A method for making a surgical drape for covering instrument multiple-tiered surfaces comprises the steps of affixing a bottom drape portion to a bottom edge of a clear middle section of flexible material, the clear middle section affixed adjacent a rear edge of the bottom drape portion. A top edge of the clear middle section is affixed adjacent a front edge of an upper drape portion. Both side edges of the clear middle section are affixed to the corresponding side edges of the upper drape portion at a location in spaced relation from the front edge commensurate with the width of the surface to be covered. Thus the upper portion of the clear middle section forms a cover for the underneath portion of the top tier. The upper portion of the clear middle section is affixed to the undersection of the top tier of the instrument table by hook-and-loop fasteners. From the side affixing locations the clear section is free to extend between the bottom and upper tier and permits visualization of the bottom tier from behind the table while inhibiting contamination by nonsterile personnel positioned there.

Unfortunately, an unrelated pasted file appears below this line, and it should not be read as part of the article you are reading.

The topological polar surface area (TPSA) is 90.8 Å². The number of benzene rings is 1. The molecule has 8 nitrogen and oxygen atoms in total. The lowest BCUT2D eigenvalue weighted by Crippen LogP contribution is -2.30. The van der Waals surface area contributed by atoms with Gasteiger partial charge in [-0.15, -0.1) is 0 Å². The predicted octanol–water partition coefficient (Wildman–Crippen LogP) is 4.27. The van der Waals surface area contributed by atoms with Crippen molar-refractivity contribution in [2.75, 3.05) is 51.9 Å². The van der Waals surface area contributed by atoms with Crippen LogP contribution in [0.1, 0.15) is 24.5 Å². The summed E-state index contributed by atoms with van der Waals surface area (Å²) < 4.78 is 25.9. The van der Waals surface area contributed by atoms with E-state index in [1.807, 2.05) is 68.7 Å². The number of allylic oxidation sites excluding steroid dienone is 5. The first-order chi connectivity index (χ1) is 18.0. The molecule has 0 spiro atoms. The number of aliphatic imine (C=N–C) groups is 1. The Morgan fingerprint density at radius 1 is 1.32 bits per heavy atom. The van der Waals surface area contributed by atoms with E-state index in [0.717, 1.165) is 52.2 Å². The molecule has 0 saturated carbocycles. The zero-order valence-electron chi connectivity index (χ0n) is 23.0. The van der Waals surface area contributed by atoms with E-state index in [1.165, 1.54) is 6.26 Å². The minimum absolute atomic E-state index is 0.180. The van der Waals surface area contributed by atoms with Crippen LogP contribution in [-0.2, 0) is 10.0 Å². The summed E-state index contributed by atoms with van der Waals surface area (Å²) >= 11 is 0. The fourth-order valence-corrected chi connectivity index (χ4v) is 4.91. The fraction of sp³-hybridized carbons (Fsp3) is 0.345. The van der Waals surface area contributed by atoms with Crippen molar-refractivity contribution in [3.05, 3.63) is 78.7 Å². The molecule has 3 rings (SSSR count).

It will be apparent to one skilled in the art that additional steps similar to those recited above can be employed to cover an instrument table having further surfaces. It will also be apparent that, although this particular embodiment is intended for use with tables having upper surfaces supported from the rear, alternate drape designs would be encompassed by the present invention for other instrument table types, and limitations are not intended for this particular table.